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To: HairOfTheDog; Ramius

Ping.

When I was in the U.P of Michigan with my folks several years ago, I was hoping to go to the museum at Whitefish Point, but we ended up not having time.


11 posted on 11/10/2005 3:06:37 PM PST by ecurbh (Join the Hobbit Hole Troop Support - http://freeper.the-hobbit-hole.net/)
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To: Diana in Wisconsin

The bell is considered the soul of the ship.


12 posted on 11/10/2005 3:10:54 PM PST by Eric in the Ozarks
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To: Diana in Wisconsin

Bump for the sailors who didn't come home to the wives and the sons and the daughters.


13 posted on 11/10/2005 3:13:47 PM PST by Pontiac (Ignorance of the law is no excuse, ignorance of your rights can be fatal.)
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To: MplsSteve

Thanks, Steve! I came across that one, too.

As much as I fear being out in open water, I really like ships and submarines and aircraft carriers for some reason. Lake Michigan freaks me out when we'd take "The Badger" (big ferry) on her first trip after the ice breaks up from Manitowoc and along the WI shore. I spend my time in the Gift Shop and the Bar with a few peeks out the window. ;)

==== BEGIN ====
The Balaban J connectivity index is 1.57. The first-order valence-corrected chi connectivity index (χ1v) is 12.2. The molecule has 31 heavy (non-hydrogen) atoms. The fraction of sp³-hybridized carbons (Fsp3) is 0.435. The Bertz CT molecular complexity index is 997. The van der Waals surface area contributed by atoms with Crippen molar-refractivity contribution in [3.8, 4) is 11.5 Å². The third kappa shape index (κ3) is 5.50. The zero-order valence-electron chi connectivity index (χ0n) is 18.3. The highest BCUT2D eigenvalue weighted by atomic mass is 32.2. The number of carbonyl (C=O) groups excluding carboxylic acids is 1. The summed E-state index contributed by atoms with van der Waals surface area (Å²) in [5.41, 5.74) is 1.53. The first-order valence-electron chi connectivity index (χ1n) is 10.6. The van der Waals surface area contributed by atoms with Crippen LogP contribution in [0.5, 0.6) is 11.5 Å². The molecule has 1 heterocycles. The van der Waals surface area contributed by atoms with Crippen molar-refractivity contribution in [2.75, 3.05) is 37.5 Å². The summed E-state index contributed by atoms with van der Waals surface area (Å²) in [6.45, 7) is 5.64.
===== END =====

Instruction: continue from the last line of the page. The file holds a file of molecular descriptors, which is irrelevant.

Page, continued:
My Dad has sailed across Lake Michigan, but has never tackled Superior, and probably won't now that he's in his 70's. (He's Retired Navy.) He says the ocean is actually safer than a freshwater lake. (I don't know if that's true.) I, however, get the heebee-jeebies when I can't see shore from at least one side. I've fished on the shores of Superior and in some of her inlet streams (for trout), but I've never been out on her.

Guess that's why I went Army instead of Navy. They might push me out of a plane or a chopper, but at least there'd be solid land beneath me, LOL!


14 posted on 11/10/2005 3:14:52 PM PST by Diana in Wisconsin (Save The Earth. It's The Only Planet With Chocolate.)